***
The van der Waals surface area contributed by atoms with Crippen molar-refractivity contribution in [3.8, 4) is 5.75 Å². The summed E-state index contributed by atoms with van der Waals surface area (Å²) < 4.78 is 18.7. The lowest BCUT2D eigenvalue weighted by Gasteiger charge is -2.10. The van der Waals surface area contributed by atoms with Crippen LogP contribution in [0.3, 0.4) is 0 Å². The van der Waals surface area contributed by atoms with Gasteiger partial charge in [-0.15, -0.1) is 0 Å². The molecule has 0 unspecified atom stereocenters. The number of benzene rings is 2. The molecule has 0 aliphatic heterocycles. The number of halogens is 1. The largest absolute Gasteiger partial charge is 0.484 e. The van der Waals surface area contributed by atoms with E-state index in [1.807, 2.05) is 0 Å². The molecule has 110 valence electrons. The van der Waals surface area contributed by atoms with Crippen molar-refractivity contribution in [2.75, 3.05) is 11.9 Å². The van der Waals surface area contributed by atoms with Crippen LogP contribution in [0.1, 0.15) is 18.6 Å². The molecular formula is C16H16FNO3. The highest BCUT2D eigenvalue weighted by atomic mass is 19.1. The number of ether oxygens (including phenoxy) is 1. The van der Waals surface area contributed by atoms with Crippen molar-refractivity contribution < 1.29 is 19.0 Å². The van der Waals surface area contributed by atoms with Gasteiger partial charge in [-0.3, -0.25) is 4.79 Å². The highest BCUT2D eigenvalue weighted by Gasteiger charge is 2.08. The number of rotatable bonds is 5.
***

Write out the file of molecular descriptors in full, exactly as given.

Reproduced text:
The van der Waals surface area contributed by atoms with Crippen molar-refractivity contribution in [3.8, 4) is 5.75 Å². The summed E-state index contributed by atoms with van der Waals surface area (Å²) < 4.78 is 18.7. The lowest BCUT2D eigenvalue weighted by Gasteiger charge is -2.10. The van der Waals surface area contributed by atoms with Crippen LogP contribution in [0.3, 0.4) is 0 Å². The van der Waals surface area contributed by atoms with Gasteiger partial charge in [-0.15, -0.1) is 0 Å². The molecule has 0 unspecified atom stereocenters. The number of benzene rings is 2. The molecule has 0 aliphatic heterocycles. The number of halogens is 1. The largest absolute Gasteiger partial charge is 0.484 e. The van der Waals surface area contributed by atoms with E-state index in [1.807, 2.05) is 0 Å². The molecule has 110 valence electrons. The van der Waals surface area contributed by atoms with Crippen molar-refractivity contribution in [2.75, 3.05) is 11.9 Å². The van der Waals surface area contributed by atoms with Crippen LogP contribution in [0.1, 0.15) is 18.6 Å². The molecular formula is C16H16FNO3. The highest BCUT2D eigenvalue weighted by atomic mass is 19.1. The number of ether oxygens (including phenoxy) is 1. The van der Waals surface area contributed by atoms with Crippen molar-refractivity contribution < 1.29 is 19.0 Å². The van der Waals surface area contributed by atoms with Gasteiger partial charge in [-0.3, -0.25) is 4.79 Å². The highest BCUT2D eigenvalue weighted by Gasteiger charge is 2.08. The number of rotatable bonds is 5.